Dunn breaks school record in Pioneers' loss

Mercer falls to Fleming despite McCloud's 350 yards

November 09, 2003

Mark Dunn got his rushing record, but Harrodsburg got the bum's rush in a 53-13 loss to Louisville Holy Cross in the first round of the Class A, Region 2 playoffs Friday at Louisville.

Holy Cross had its way with Harrodsburg, taking control of the game in the second quarter and wearing down the Pioneers in the second half.

But before Harrodsburg was done, Dunn broke the school rushing record on the final carry of his high school career.

A 14-yard run in the fourth quarter gave him 91 yards on 28 carries and a career total of 5,106 yards. He finished with 8 yards more than Donald Smith, who set the record from 1982-85.

"I know that had to make him feel good," Harrodsburg coach Terry Yeast said. "He never talked a whole lot about it, but I could tell when it finally happened that he was really looking forward to that."


It was one of the few highlights for shorthanded Harrodsburg (7-4), which was no match physically for Holy Cross (11-0).

"They were the biggest team by far that we've faced all year long," Harrodsburg assistant coach Keith Brown said.

Dunn scored on a 5-yard run early in the second quarter to pull the Pioneers within 7-6, but Holy Cross took control after that.

Holy Cross used a balanced rushing attack to grind out 186 yards on the ground, and the Cougars threw for another 173 yards.

Quarterback Nick Nail ran for two touchdowns and completed six of seven passes to lead the Cougars.

Harrodsburg was without three starters on defense - David Hunt and Shane Webb sat out with injuries and Mariqus Brown also did not play - leaving the Pioneers with six first-year starters, including three freshmen.

"After a while they just started to whip us," Yeast said. "We really just couldn't stop them. They're just too big and strong in the backfield and on the line."

Dunn started the game at quarterback in place of Brown, and he completed all three of his passes for 16 yards. Freeman Edwards was 3-for-9 for 33 yards.

Harrodsburg had 216 yards rushing, led by Cory Jackson with 123 yards on nine carries.

Dunn needed about 30 yards to break the rushing record in the fourth quarter, by which time the outcome had been decided.

He left the game with a stinger 3 yards short of the record, then returned on Harrodsburg's next series and lost 5 yards on his first play.

But after Dunn's 14-yard gain put him over the top, officials stopped the game to award the game ball, and Holy Cross' public-address announcer acknowledged his achievement.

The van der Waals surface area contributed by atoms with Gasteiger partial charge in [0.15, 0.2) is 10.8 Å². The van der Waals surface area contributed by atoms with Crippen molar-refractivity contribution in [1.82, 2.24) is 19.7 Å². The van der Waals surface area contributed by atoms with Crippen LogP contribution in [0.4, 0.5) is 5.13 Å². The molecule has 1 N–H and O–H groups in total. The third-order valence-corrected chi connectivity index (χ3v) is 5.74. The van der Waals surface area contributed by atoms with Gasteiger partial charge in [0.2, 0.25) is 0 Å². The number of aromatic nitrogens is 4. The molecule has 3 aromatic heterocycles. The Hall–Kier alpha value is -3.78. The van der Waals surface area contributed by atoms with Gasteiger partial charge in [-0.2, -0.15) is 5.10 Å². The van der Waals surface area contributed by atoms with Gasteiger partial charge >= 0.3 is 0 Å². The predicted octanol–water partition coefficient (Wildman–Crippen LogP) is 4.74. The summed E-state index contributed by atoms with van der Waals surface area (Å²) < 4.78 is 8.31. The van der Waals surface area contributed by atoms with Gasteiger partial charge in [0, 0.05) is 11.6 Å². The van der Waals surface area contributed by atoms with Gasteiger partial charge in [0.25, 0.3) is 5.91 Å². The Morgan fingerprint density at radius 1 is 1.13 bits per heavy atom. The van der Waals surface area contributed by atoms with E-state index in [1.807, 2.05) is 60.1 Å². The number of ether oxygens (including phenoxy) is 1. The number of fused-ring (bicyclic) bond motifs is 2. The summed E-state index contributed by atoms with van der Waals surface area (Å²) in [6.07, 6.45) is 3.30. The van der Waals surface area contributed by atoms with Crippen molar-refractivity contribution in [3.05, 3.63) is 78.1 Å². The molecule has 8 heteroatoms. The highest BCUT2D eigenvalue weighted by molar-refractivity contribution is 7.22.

"I was really appreciative of them to be able to stop the game," Yeast said. "At that point things were not going the way we hoped, but that was certainly a bright spot."

Dunn left the game for good after that play, and Jackson ran for a 38-yard touchdown on the Pioneers' next play.

Fleming County 42, Mercer County 35

At Flemingsburg, Andrew McCloud's best game wasn't enough to keep Mercer County alive as Fleming County defeated the Scotties 42-35 Friday in the first round of the Class AA, Region 3 playoffs.

McCloud broke his own single-game school rushing record and scored all five touchdowns for Mercer (5-6), but Fleming (8-3) got the last two scores to erase the Scotties' 35-28 lead in a game which neither team led by more than seven points.

"It was a great game to watch," Mercer coach Duane Hammons said.

McCloud ran for 350 yards on a career-high 38 carries, surpassing the school record he set three weeks earlier with 338 yards on 24 carries against Henry County.

"Good players make good plays. He really showed up when the going got tough," Hammons said.

McCloud, who was voted the District 5 player of the year last week by the district's coaches, accounted for most of Mercer's offense. The Scotties rushed for 359 yards and threw for 70.

Fleming rolled up 489 yards.

Mercer started the slugfest by scoring on the second play of the game, and the teams traded scores until Fleming got two in a row to take a 28-21 lead, which Mercer erased in the final minute of the first half.

The Scotties then broke the halftime tie by scoring on their first possession of the second half, but they would not score again.

Fleming tied the game late in the third quarter, after which Mercer missed a 41-yard field goal and failed to convert on fourth-and-inches from its own 15-yard line thanks to a fumbled snap.

"They hadn't stopped us yet," Hammons said. "That was going to be a big momentum switch right there."

The Panthers later got the go-ahead score after an interception ended Mercer's next series.

Mercer got the ball back on the Fleming 45 with about a minute left after a long punt return, but a short pass to McCloud ended in a fumble that sealed the Scotties' fate.

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